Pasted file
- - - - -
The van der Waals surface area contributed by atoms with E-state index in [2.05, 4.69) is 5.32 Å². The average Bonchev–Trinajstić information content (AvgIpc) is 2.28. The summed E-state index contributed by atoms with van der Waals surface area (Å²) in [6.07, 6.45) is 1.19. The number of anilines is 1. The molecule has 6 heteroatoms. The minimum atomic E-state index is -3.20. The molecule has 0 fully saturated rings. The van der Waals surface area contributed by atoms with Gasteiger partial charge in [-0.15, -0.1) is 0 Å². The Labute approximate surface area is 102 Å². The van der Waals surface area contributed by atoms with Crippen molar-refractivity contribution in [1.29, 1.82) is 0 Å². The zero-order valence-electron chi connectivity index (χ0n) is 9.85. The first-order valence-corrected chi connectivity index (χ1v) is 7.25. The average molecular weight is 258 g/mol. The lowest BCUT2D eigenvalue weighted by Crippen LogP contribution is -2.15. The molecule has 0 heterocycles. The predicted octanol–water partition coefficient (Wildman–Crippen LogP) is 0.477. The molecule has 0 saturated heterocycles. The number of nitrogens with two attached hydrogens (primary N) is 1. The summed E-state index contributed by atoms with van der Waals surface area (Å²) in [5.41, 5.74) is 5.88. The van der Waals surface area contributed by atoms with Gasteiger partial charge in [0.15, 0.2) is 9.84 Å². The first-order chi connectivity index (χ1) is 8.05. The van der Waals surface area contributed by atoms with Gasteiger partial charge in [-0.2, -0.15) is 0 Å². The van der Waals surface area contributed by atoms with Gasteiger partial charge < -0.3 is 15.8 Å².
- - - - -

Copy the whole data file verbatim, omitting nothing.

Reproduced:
The van der Waals surface area contributed by atoms with E-state index in [2.05, 4.69) is 5.32 Å². The average Bonchev–Trinajstić information content (AvgIpc) is 2.28. The summed E-state index contributed by atoms with van der Waals surface area (Å²) in [6.07, 6.45) is 1.19. The number of anilines is 1. The molecule has 6 heteroatoms. The minimum atomic E-state index is -3.20. The molecule has 0 fully saturated rings. The van der Waals surface area contributed by atoms with Gasteiger partial charge in [-0.15, -0.1) is 0 Å². The Labute approximate surface area is 102 Å². The van der Waals surface area contributed by atoms with Crippen molar-refractivity contribution in [1.29, 1.82) is 0 Å². The zero-order valence-electron chi connectivity index (χ0n) is 9.85. The first-order valence-corrected chi connectivity index (χ1v) is 7.25. The average molecular weight is 258 g/mol. The lowest BCUT2D eigenvalue weighted by Crippen LogP contribution is -2.15. The molecule has 0 heterocycles. The predicted octanol–water partition coefficient (Wildman–Crippen LogP) is 0.477. The molecule has 0 saturated heterocycles. The number of nitrogens with two attached hydrogens (primary N) is 1. The summed E-state index contributed by atoms with van der Waals surface area (Å²) in [5.41, 5.74) is 5.88. The van der Waals surface area contributed by atoms with Gasteiger partial charge in [0.15, 0.2) is 9.84 Å². The first-order chi connectivity index (χ1) is 8.05. The van der Waals surface area contributed by atoms with Gasteiger partial charge in [-0.2, -0.15) is 0 Å². The van der Waals surface area contributed by atoms with Gasteiger partial charge < -0.3 is 15.8 Å².